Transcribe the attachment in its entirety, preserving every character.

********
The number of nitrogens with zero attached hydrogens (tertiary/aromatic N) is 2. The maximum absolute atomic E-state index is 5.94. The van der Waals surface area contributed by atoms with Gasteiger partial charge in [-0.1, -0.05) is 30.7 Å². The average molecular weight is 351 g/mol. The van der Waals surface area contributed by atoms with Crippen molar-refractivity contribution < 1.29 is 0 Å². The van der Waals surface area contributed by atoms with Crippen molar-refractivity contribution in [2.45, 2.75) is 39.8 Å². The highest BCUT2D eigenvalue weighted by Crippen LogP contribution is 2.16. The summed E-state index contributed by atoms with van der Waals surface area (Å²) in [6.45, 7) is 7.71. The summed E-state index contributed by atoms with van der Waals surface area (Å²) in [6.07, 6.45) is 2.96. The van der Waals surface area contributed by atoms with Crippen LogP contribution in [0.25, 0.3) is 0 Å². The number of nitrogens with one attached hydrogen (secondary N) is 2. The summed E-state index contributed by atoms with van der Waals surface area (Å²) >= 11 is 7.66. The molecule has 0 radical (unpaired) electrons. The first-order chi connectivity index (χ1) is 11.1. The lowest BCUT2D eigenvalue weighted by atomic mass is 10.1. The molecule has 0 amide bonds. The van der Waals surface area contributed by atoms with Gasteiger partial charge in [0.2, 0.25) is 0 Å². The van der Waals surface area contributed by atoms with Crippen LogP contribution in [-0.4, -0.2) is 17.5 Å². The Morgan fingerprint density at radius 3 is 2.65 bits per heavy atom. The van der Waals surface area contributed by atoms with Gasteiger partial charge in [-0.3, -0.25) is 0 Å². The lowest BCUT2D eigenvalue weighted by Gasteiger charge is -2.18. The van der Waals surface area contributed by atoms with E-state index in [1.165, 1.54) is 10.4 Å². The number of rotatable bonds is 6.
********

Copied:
The number of nitrogens with zero attached hydrogens (tertiary/aromatic N) is 2. The maximum absolute atomic E-state index is 5.94. The van der Waals surface area contributed by atoms with Gasteiger partial charge in [-0.1, -0.05) is 30.7 Å². The average molecular weight is 351 g/mol. The van der Waals surface area contributed by atoms with Crippen molar-refractivity contribution < 1.29 is 0 Å². The van der Waals surface area contributed by atoms with Crippen molar-refractivity contribution in [2.45, 2.75) is 39.8 Å². The highest BCUT2D eigenvalue weighted by Crippen LogP contribution is 2.16. The summed E-state index contributed by atoms with van der Waals surface area (Å²) in [6.45, 7) is 7.71. The summed E-state index contributed by atoms with van der Waals surface area (Å²) in [6.07, 6.45) is 2.96. The van der Waals surface area contributed by atoms with Crippen LogP contribution in [0.25, 0.3) is 0 Å². The number of nitrogens with one attached hydrogen (secondary N) is 2. The summed E-state index contributed by atoms with van der Waals surface area (Å²) >= 11 is 7.66. The molecule has 0 radical (unpaired) electrons. The first-order chi connectivity index (χ1) is 11.1. The lowest BCUT2D eigenvalue weighted by atomic mass is 10.1. The molecule has 0 amide bonds. The van der Waals surface area contributed by atoms with Gasteiger partial charge in [0.2, 0.25) is 0 Å². The van der Waals surface area contributed by atoms with Crippen LogP contribution in [-0.4, -0.2) is 17.5 Å². The Morgan fingerprint density at radius 3 is 2.65 bits per heavy atom. The van der Waals surface area contributed by atoms with Gasteiger partial charge in [-0.3, -0.25) is 0 Å². The lowest BCUT2D eigenvalue weighted by Gasteiger charge is -2.18. The van der Waals surface area contributed by atoms with E-state index in [1.165, 1.54) is 10.4 Å². The number of rotatable bonds is 6.